The key feature of structured experience techniques is their combination of hands-on learner involvement, with a reassuring framework to reduce anxiety and promote active engagement. The trick is to provide supportive, structural guidance without lapsing into full-on, direct instruction. For comparison purposes, it might be helpful to begin by reviewing my earlier suggestions in ‘Enhancing Reading Comprehension I: Explicit Teaching Techniques.’ Structured experience strategies require teachers to gauge their own participation very carefully. The goal is not only to enhance learner skills but also to bolster their self-esteem through encountering success with experiential activity.
Here are three strong structured-experience techniques:
1) Predicting activities can be a promising type of structured technique. When students make predictions before, during and after their reading of a text, it sets up dynamic expectations based on evolving knowledge. Such predictions serve as a student-created purpose for reading. Moreover, allowing students a choice of which materials they will read establishes pre-reading predictions as a realistic and empowering way for learners to exercise critical thinking. A simple technique for eliciting predictions is to provide prompts in the form of ‘From the title, I predict that ______’ or ‘I think the characters will ______ because ______.’ Get more ideas at 5 Different Ways to Teach Making Predictions in Reading.
2) Answering reader-generated questions is another rich vein of structured experience. Teachers can begin the process by modeling how to formulate productive questions and justify reasonable answers. They can then pose questions for students to answer, and follow up by asking ‘How do you know that? or ‘What do you mean by that? Teachers can also ask hypothetical questions such as, ‘What might have happened if ______?Its even better if questions are devised by students themselves. To encourage this teachers can provide question stems that apply to any text, such as ‘What is the main idea of ______?’ or ‘Explain why ______.’ Learners can then work on their own to develop text-specific questions based on the stems. Next, small groups can discuss those questions and seek answers. The approach is designed to help students move from self-questioning to peer questioning and finally to independent reliance on ongoing questioning as a learning and comprehension strategy. Profitable reader-generated questions should encourage meaningful reflection. Above all, the objective is to get beyond questions that focus merely on factual recall. This is why students are invited to ask for more than a specific detail or event. More information on this technique is available at Deeper Learning Through Questioning.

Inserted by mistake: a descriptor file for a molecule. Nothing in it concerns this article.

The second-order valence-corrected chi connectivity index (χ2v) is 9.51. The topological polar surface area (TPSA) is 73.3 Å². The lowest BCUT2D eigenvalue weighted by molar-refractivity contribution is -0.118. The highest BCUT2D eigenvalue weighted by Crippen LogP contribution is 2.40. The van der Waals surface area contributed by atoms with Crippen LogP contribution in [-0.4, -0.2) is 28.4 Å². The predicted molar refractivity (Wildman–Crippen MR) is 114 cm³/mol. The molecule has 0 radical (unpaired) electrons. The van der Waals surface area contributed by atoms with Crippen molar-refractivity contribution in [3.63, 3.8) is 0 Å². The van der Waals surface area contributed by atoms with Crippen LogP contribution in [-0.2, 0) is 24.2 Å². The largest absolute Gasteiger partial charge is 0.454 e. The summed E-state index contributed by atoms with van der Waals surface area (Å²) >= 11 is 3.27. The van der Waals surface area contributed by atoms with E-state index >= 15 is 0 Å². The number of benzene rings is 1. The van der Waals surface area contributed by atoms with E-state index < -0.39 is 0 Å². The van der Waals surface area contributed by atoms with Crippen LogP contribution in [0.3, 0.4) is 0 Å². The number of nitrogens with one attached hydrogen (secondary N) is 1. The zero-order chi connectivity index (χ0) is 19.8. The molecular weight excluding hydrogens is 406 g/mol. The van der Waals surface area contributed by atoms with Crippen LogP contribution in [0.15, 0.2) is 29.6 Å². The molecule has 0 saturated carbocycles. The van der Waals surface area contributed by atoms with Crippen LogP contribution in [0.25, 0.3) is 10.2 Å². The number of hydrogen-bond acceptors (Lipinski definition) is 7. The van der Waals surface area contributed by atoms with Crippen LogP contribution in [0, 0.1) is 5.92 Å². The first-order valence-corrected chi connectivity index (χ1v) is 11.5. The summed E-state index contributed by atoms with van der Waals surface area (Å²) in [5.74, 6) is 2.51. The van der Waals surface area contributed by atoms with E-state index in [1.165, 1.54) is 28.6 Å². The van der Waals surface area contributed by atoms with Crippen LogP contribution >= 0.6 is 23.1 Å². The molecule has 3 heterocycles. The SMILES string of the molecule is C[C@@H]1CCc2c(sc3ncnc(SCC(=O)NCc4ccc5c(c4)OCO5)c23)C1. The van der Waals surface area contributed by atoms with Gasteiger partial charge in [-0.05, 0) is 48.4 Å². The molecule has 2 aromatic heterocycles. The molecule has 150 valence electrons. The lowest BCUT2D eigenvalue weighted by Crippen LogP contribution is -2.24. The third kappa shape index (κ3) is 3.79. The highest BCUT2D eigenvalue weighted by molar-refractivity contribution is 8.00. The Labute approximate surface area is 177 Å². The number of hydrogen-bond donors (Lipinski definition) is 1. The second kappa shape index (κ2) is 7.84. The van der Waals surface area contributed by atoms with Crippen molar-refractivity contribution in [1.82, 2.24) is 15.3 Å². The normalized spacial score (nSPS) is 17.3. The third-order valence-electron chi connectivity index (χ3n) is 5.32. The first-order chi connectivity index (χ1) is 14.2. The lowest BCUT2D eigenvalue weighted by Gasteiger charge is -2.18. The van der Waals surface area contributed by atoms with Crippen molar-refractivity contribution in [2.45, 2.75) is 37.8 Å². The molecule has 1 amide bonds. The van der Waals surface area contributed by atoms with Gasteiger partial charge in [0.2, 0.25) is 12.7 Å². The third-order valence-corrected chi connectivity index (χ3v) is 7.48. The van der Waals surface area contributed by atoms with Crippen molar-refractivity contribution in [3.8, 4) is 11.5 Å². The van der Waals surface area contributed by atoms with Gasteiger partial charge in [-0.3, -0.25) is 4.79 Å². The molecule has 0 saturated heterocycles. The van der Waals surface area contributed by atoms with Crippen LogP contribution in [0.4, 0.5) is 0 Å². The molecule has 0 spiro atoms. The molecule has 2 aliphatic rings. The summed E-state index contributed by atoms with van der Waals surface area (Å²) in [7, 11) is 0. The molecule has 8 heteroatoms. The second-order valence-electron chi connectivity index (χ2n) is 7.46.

3) Summarizing a text can also be taught through structured experience. It is extremely helpful to bear in mind that the comprehension process does not end when the last sentence has been read. Even then, a well-chosen text still has much more to offer. That is where summarizing comes in. However, writing a prose summary can be discouraging and difficult for ESL students. A good strategy is to provide structural support in the form of diagram models for summary creation, with frameworks for main ideas and supporting details. Keep in mind that such aids may disappoint if learners do not approach summarization based on strong initial comprehension. This is why graphic organizers and pedagogically-effective comprehension questions are necessary foundations for successful summarization. From there it is possible to structure summarizing not only in tabular form but also, far more creatively, in the form of panels for a comic strip or graphic novel. Excellent possibilities are presented at Five Ways to Teach Summarizing Skills.
These are three structured reading techniques that I have found valuable. What structured approaches (including practical routines not mentioned above) do you employ in your own classroom? Please feel free to share your experience with us in the comments below. I would love to know what strategies you use.